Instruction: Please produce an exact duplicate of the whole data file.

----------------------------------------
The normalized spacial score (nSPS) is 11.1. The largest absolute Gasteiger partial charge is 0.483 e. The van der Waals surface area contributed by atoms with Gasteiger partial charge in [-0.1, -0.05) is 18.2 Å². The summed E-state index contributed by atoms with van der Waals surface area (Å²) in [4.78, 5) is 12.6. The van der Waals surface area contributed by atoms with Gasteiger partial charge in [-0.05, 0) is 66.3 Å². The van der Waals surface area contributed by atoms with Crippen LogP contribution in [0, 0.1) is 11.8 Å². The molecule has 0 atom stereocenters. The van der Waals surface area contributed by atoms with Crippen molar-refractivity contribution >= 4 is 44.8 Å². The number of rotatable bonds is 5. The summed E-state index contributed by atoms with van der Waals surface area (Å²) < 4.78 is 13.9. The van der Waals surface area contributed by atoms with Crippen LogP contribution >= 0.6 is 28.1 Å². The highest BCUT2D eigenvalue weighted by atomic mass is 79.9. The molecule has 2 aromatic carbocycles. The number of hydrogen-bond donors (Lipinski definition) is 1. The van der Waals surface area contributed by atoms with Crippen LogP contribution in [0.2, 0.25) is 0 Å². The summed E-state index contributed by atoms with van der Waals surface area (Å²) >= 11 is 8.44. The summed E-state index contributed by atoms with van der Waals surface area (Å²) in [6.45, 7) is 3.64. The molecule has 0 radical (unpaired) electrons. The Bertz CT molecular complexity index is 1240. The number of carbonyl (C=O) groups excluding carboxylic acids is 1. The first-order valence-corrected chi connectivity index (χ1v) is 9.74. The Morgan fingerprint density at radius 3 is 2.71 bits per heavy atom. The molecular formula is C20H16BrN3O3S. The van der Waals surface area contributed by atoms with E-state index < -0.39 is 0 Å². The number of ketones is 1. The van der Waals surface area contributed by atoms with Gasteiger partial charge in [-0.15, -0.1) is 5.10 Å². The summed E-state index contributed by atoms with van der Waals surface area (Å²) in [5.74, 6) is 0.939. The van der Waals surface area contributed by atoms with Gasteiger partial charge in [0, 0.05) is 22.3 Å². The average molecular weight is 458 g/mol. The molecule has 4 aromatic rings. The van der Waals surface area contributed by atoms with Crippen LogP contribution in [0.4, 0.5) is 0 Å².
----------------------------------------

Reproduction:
The normalized spacial score (nSPS) is 11.1. The largest absolute Gasteiger partial charge is 0.483 e. The van der Waals surface area contributed by atoms with Gasteiger partial charge in [-0.1, -0.05) is 18.2 Å². The summed E-state index contributed by atoms with van der Waals surface area (Å²) in [4.78, 5) is 12.6. The van der Waals surface area contributed by atoms with Gasteiger partial charge in [-0.05, 0) is 66.3 Å². The van der Waals surface area contributed by atoms with Crippen LogP contribution in [0, 0.1) is 11.8 Å². The molecule has 0 atom stereocenters. The van der Waals surface area contributed by atoms with Crippen molar-refractivity contribution >= 4 is 44.8 Å². The number of rotatable bonds is 5. The summed E-state index contributed by atoms with van der Waals surface area (Å²) < 4.78 is 13.9. The van der Waals surface area contributed by atoms with Crippen LogP contribution >= 0.6 is 28.1 Å². The highest BCUT2D eigenvalue weighted by atomic mass is 79.9. The molecule has 2 aromatic carbocycles. The number of hydrogen-bond donors (Lipinski definition) is 1. The van der Waals surface area contributed by atoms with Crippen LogP contribution in [0.2, 0.25) is 0 Å². The summed E-state index contributed by atoms with van der Waals surface area (Å²) >= 11 is 8.44. The summed E-state index contributed by atoms with van der Waals surface area (Å²) in [6.45, 7) is 3.64. The molecule has 0 radical (unpaired) electrons. The Bertz CT molecular complexity index is 1240. The number of carbonyl (C=O) groups excluding carboxylic acids is 1. The first-order valence-corrected chi connectivity index (χ1v) is 9.74. The Morgan fingerprint density at radius 3 is 2.71 bits per heavy atom. The molecular formula is C20H16BrN3O3S. The van der Waals surface area contributed by atoms with E-state index < -0.39 is 0 Å². The number of ketones is 1. The van der Waals surface area contributed by atoms with Gasteiger partial charge in [-0.15, -0.1) is 5.10 Å². The summed E-state index contributed by atoms with van der Waals surface area (Å²) in [5.74, 6) is 0.939. The van der Waals surface area contributed by atoms with Gasteiger partial charge in [0, 0.05) is 22.3 Å². The average molecular weight is 458 g/mol. The molecule has 4 aromatic rings. The van der Waals surface area contributed by atoms with Crippen LogP contribution in [0.4, 0.5) is 0 Å².